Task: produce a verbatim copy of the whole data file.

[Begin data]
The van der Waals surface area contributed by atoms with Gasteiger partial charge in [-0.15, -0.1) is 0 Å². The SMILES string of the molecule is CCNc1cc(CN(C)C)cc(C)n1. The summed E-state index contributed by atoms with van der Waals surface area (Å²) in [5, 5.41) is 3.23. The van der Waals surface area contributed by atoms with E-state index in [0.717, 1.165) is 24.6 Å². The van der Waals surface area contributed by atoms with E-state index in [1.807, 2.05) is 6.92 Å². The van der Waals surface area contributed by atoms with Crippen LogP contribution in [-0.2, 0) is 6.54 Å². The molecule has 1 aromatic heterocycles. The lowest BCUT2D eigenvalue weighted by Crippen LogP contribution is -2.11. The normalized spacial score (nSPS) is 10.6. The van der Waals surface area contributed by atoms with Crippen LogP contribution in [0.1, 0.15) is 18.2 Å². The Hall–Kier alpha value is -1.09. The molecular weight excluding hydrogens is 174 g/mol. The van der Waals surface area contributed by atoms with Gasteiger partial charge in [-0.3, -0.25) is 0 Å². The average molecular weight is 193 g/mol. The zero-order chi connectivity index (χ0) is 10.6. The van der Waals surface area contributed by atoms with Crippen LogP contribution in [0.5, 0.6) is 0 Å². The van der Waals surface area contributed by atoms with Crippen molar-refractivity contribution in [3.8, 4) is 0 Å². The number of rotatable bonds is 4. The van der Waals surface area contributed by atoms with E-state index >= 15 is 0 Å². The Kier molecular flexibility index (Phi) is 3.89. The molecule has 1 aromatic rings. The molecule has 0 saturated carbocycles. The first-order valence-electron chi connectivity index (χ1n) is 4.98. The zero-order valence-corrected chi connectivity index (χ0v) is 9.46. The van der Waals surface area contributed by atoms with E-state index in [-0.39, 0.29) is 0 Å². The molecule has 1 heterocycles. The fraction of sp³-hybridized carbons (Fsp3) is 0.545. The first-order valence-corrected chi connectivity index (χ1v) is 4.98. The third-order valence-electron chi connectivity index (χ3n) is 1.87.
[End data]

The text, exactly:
The van der Waals surface area contributed by atoms with Gasteiger partial charge in [-0.15, -0.1) is 0 Å². The SMILES string of the molecule is CCNc1cc(CN(C)C)cc(C)n1. The summed E-state index contributed by atoms with van der Waals surface area (Å²) in [5, 5.41) is 3.23. The van der Waals surface area contributed by atoms with E-state index in [0.717, 1.165) is 24.6 Å². The van der Waals surface area contributed by atoms with E-state index in [1.807, 2.05) is 6.92 Å². The van der Waals surface area contributed by atoms with Crippen LogP contribution in [-0.2, 0) is 6.54 Å². The molecule has 1 aromatic heterocycles. The lowest BCUT2D eigenvalue weighted by Crippen LogP contribution is -2.11. The normalized spacial score (nSPS) is 10.6. The van der Waals surface area contributed by atoms with Crippen LogP contribution in [0.1, 0.15) is 18.2 Å². The Hall–Kier alpha value is -1.09. The molecular weight excluding hydrogens is 174 g/mol. The van der Waals surface area contributed by atoms with Gasteiger partial charge in [-0.3, -0.25) is 0 Å². The average molecular weight is 193 g/mol. The zero-order chi connectivity index (χ0) is 10.6. The van der Waals surface area contributed by atoms with Crippen LogP contribution in [0.5, 0.6) is 0 Å². The van der Waals surface area contributed by atoms with Crippen molar-refractivity contribution in [3.8, 4) is 0 Å². The number of rotatable bonds is 4. The van der Waals surface area contributed by atoms with E-state index >= 15 is 0 Å². The Kier molecular flexibility index (Phi) is 3.89. The molecule has 1 aromatic rings. The molecule has 0 saturated carbocycles. The first-order valence-electron chi connectivity index (χ1n) is 4.98. The zero-order valence-corrected chi connectivity index (χ0v) is 9.46. The van der Waals surface area contributed by atoms with E-state index in [-0.39, 0.29) is 0 Å². The molecule has 1 heterocycles. The fraction of sp³-hybridized carbons (Fsp3) is 0.545. The first-order valence-corrected chi connectivity index (χ1v) is 4.98. The third-order valence-electron chi connectivity index (χ3n) is 1.87.